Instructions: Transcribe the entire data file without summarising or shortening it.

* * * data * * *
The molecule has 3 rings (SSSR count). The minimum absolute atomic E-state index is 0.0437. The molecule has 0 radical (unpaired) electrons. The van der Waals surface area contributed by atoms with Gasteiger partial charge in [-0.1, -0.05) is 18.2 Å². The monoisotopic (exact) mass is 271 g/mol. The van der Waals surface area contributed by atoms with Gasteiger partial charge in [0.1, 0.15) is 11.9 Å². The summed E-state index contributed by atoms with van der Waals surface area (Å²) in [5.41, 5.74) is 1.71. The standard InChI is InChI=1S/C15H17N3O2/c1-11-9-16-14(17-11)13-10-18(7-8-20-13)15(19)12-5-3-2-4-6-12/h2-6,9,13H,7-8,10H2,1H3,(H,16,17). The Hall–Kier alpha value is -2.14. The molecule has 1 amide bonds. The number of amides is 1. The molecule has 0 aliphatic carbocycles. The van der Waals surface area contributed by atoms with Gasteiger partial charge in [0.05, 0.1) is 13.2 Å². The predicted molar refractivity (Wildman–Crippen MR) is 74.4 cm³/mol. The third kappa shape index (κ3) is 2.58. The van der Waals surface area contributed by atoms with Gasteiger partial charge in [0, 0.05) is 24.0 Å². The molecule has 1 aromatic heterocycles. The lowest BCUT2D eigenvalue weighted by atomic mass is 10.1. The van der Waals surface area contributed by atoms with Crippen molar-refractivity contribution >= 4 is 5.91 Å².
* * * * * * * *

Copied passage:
The molecule has 3 rings (SSSR count). The minimum absolute atomic E-state index is 0.0437. The molecule has 0 radical (unpaired) electrons. The van der Waals surface area contributed by atoms with Gasteiger partial charge in [-0.1, -0.05) is 18.2 Å². The monoisotopic (exact) mass is 271 g/mol. The van der Waals surface area contributed by atoms with Gasteiger partial charge in [0.1, 0.15) is 11.9 Å². The summed E-state index contributed by atoms with van der Waals surface area (Å²) in [5.41, 5.74) is 1.71. The standard InChI is InChI=1S/C15H17N3O2/c1-11-9-16-14(17-11)13-10-18(7-8-20-13)15(19)12-5-3-2-4-6-12/h2-6,9,13H,7-8,10H2,1H3,(H,16,17). The Hall–Kier alpha value is -2.14. The molecule has 1 amide bonds. The number of amides is 1. The molecule has 0 aliphatic carbocycles. The van der Waals surface area contributed by atoms with Gasteiger partial charge in [0.05, 0.1) is 13.2 Å². The predicted molar refractivity (Wildman–Crippen MR) is 74.4 cm³/mol. The third kappa shape index (κ3) is 2.58. The van der Waals surface area contributed by atoms with Gasteiger partial charge in [0, 0.05) is 24.0 Å². The molecule has 1 aromatic heterocycles. The lowest BCUT2D eigenvalue weighted by atomic mass is 10.1. The van der Waals surface area contributed by atoms with Crippen molar-refractivity contribution >= 4 is 5.91 Å².